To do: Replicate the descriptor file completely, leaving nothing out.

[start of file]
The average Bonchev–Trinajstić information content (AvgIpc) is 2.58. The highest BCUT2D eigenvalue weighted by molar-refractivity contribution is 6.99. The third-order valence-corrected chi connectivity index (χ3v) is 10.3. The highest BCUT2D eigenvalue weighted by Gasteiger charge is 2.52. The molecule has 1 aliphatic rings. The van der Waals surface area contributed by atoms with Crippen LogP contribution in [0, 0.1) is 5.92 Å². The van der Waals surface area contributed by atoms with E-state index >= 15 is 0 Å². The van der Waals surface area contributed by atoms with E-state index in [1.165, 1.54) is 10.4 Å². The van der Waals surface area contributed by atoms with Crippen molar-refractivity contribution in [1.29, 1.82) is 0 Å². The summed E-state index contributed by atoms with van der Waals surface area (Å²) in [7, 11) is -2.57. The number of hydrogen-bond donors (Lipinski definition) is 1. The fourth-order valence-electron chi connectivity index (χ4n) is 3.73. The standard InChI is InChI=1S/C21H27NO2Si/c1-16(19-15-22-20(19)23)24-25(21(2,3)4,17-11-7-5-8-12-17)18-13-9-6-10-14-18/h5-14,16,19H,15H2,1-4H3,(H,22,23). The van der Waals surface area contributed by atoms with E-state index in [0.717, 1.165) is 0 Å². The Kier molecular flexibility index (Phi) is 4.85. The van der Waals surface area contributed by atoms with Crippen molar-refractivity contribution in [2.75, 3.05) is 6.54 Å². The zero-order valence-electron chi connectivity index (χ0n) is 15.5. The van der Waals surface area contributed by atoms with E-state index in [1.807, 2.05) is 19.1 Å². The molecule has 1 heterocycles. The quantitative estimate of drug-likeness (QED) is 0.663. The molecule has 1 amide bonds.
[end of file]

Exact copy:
The average Bonchev–Trinajstić information content (AvgIpc) is 2.58. The highest BCUT2D eigenvalue weighted by molar-refractivity contribution is 6.99. The third-order valence-corrected chi connectivity index (χ3v) is 10.3. The highest BCUT2D eigenvalue weighted by Gasteiger charge is 2.52. The molecule has 1 aliphatic rings. The van der Waals surface area contributed by atoms with Crippen LogP contribution in [0, 0.1) is 5.92 Å². The van der Waals surface area contributed by atoms with E-state index >= 15 is 0 Å². The van der Waals surface area contributed by atoms with E-state index in [1.165, 1.54) is 10.4 Å². The van der Waals surface area contributed by atoms with Crippen molar-refractivity contribution in [1.29, 1.82) is 0 Å². The summed E-state index contributed by atoms with van der Waals surface area (Å²) in [7, 11) is -2.57. The number of hydrogen-bond donors (Lipinski definition) is 1. The fourth-order valence-electron chi connectivity index (χ4n) is 3.73. The standard InChI is InChI=1S/C21H27NO2Si/c1-16(19-15-22-20(19)23)24-25(21(2,3)4,17-11-7-5-8-12-17)18-13-9-6-10-14-18/h5-14,16,19H,15H2,1-4H3,(H,22,23). The van der Waals surface area contributed by atoms with E-state index in [0.717, 1.165) is 0 Å². The Kier molecular flexibility index (Phi) is 4.85. The van der Waals surface area contributed by atoms with Crippen molar-refractivity contribution in [2.75, 3.05) is 6.54 Å². The zero-order valence-electron chi connectivity index (χ0n) is 15.5. The van der Waals surface area contributed by atoms with E-state index in [1.807, 2.05) is 19.1 Å². The molecule has 1 heterocycles. The quantitative estimate of drug-likeness (QED) is 0.663. The molecule has 1 amide bonds.